Meanwhile in Storybrooke, David tries to prove his manhood by being all brave and aggressive while actually only making a fool of himself (like always). He achieves next to nothing – at first. But then, the Evil Queen gets what she deserves and transforms into a caged cobra snake…but not by the one who granted her wish, Aladdin. Instead, the viewers get to witness the arrival of the Hooded Figure who’s responsible for the Evil Queen’s fate.

Again, parallel to that storyline we have Rumple desperatly trying to find his son and finally coming to his senses that controlling Belle might not be the best way to win her back…a nearly Rumple/Belle-reunion takes place, when the Hooded Figure interrupts the romance originating from the tragedy that their son actually got abducted (!) and reveals itself: it’s the adult version of the Beauty and the Beast’s son, Morpheus.

And now, we have all those bits and pieces hanging in the air – frozen – until next March. But until then, let’s break down some aspects which might make the wait not feel that long.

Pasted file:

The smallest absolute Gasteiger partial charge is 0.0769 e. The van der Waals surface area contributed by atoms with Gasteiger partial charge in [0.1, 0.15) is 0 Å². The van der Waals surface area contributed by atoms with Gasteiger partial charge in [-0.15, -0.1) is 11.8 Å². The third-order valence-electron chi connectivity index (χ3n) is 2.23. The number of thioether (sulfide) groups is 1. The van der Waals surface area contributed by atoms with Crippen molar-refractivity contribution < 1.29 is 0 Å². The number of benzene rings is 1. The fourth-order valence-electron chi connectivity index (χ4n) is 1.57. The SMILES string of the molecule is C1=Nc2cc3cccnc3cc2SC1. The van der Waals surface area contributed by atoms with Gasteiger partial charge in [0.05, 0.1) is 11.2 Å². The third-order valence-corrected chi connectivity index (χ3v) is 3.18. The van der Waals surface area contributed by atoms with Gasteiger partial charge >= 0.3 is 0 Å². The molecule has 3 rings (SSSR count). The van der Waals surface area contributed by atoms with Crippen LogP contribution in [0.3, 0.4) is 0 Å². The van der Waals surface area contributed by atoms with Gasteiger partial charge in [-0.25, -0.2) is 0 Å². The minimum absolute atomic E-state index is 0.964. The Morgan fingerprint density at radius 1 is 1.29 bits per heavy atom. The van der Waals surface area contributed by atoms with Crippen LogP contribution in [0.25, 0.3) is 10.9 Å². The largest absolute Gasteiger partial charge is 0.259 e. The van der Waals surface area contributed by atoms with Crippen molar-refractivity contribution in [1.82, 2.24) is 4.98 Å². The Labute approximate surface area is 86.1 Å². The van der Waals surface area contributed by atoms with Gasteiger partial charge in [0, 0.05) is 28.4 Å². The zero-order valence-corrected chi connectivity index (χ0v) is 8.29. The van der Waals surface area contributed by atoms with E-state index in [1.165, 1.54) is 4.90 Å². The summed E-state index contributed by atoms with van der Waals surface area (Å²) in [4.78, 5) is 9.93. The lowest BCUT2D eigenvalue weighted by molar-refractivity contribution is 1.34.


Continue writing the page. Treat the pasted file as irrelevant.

First: Jennifer Morrison’s performance as Emma was brilliant in this episode. Once again, she shows how great she can really portray her character. Along OUAT’s seasons, we’ve seen a tough, a vulnerable, a hurt, a happy, a dark and now a princess Emma. Morrison, whose character stands at the core of the show, is still able to demonstrate new layers of her role which not only makes the show worthwile, but also keeps her in the center of interest.

Second of all: To get to see Regina truly being a hero and saving Emma from a dream she might not wake up from by herself, valorizes her a lot. Coming from a place where Regina and Emma were the greatest enemies, it’s amazing to see how the show was able to let the characters evolve so much that they became not only friends, but in fact family. Also, even though in the first season it was fun to see the Evil Queen, now, it just seems to be a relief to finally see her gone as Regina is much more interesting to keep as a character.